The Home Mortgage Deduction

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The home mortgage deduction is regressive, pushes up housing prices, motivates people to buy bigger houses, and doesn’t increase homeownership rates anyway.  So Ed Glaeser says we should get rid of it:

Now, I do understand that drastically reducing the cap on the mortgage interest rate now, in the midst of a housing crash, would be kicking the markets when they are down. Yet this crisis provides us with an opportunity to act that will be lost if we wait until housing prices rise again.

So here is my utterly quixotic proposal. Enact legislation now that will gradually decrease the cap on the mortgage principal for which homeowners can deduct interest payments by $100,000 a year over the next seven years until it hits $300,000.

Sure, fine by me.  The home mortgage deducation is a perfect example of a policy that might have made social sense at one time, but outlived its usefulness years ago and now continues a zombie-like existence as one of the third rails of American tax policy.  But why bother decreasing the cap?  Why not just decrease the amount of interest you can deduct from 100% to 95% to 90% and eventually to zero over 20 years, starting, say, in 2011?  And replace it each year with a proportionate increase in the standard deduction.  (Or maybe something else.  Ideas welcome.)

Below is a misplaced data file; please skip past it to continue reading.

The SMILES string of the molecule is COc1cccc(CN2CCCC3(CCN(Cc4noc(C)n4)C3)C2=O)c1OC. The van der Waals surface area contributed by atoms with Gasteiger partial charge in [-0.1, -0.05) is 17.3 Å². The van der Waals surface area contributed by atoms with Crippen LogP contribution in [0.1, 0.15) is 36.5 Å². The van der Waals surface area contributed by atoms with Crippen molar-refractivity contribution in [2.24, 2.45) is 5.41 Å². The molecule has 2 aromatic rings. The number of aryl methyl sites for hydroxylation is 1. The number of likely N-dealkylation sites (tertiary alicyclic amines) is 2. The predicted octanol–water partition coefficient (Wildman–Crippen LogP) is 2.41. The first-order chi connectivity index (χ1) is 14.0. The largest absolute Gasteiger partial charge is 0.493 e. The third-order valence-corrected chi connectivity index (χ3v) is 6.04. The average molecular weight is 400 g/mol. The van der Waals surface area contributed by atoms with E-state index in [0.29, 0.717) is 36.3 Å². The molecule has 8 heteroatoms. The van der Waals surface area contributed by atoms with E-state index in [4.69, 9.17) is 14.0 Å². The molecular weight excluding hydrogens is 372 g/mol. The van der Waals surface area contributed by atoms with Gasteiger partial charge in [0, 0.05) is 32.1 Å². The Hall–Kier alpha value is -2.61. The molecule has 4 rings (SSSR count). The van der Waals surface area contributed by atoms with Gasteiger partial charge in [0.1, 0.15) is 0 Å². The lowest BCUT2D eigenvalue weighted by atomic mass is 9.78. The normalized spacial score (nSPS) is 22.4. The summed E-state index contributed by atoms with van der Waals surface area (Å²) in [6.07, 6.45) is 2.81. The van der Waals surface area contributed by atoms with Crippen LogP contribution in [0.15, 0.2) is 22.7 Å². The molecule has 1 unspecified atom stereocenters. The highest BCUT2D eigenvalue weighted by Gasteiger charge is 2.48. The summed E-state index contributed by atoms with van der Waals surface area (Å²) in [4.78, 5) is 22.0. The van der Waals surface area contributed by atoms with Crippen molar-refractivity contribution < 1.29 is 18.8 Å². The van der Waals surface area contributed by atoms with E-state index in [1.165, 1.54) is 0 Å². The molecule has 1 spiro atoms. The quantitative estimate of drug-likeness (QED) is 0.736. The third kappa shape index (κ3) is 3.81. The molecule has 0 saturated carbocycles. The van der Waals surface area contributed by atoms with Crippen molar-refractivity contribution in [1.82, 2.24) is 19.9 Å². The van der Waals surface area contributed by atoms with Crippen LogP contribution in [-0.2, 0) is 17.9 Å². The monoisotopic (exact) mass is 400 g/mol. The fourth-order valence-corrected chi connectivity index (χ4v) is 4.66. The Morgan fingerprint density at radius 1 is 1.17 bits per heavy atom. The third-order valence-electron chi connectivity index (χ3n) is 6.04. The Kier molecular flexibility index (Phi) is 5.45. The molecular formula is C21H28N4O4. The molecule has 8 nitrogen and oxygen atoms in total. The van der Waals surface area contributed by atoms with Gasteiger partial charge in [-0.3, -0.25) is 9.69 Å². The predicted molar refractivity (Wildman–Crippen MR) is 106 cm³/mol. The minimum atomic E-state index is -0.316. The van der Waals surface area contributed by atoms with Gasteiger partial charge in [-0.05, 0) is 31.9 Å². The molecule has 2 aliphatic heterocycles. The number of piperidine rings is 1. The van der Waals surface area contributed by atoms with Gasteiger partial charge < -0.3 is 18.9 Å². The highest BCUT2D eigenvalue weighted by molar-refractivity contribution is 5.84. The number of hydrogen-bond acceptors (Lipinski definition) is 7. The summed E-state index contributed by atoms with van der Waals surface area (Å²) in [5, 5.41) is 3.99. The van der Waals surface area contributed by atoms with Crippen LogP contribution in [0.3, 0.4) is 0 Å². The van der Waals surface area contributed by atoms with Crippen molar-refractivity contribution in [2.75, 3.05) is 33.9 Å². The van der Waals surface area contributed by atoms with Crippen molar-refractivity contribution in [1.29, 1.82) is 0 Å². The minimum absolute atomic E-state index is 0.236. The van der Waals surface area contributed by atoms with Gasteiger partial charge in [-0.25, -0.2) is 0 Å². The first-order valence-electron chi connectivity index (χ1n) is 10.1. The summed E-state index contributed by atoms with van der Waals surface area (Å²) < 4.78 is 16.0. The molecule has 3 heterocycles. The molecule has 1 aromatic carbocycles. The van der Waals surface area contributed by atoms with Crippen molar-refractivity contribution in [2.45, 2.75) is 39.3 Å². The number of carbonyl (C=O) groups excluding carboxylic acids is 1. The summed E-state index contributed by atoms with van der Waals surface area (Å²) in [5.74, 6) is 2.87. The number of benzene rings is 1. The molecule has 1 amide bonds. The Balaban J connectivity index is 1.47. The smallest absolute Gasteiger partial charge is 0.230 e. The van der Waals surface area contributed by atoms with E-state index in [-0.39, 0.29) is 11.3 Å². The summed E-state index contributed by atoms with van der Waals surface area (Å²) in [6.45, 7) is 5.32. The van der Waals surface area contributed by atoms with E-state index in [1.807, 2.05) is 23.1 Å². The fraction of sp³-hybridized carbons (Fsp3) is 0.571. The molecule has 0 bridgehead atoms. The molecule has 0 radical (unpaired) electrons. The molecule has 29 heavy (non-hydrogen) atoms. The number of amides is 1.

Or replace it with nothing at all, in the name of fiscal responsibility.  Not many votes in Congress for that, though, are there?

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THE BIG PICTURE

You expect the big picture, and it's our job at Mother Jones to give it to you. And right now, so many of the troubles we face are the making not of a virus, but of the quest for profit, political or economic (and not just from the man in the White House who could have offered leadership and comfort but instead gave us bleach).

In "News Is Just Like Waste Management," we unpack what the coronavirus crisis has meant for journalism, including Mother Jones’, and how we can rise to the challenge. If you're able to, this is a critical moment to support our nonprofit journalism with a donation: We've scoured our budget and made the cuts we can without impairing our mission, and we hope to raise $400,000 from our community of online readers to help keep our big reporting projects going because this extraordinary pandemic-plus-election year is no time to pull back.

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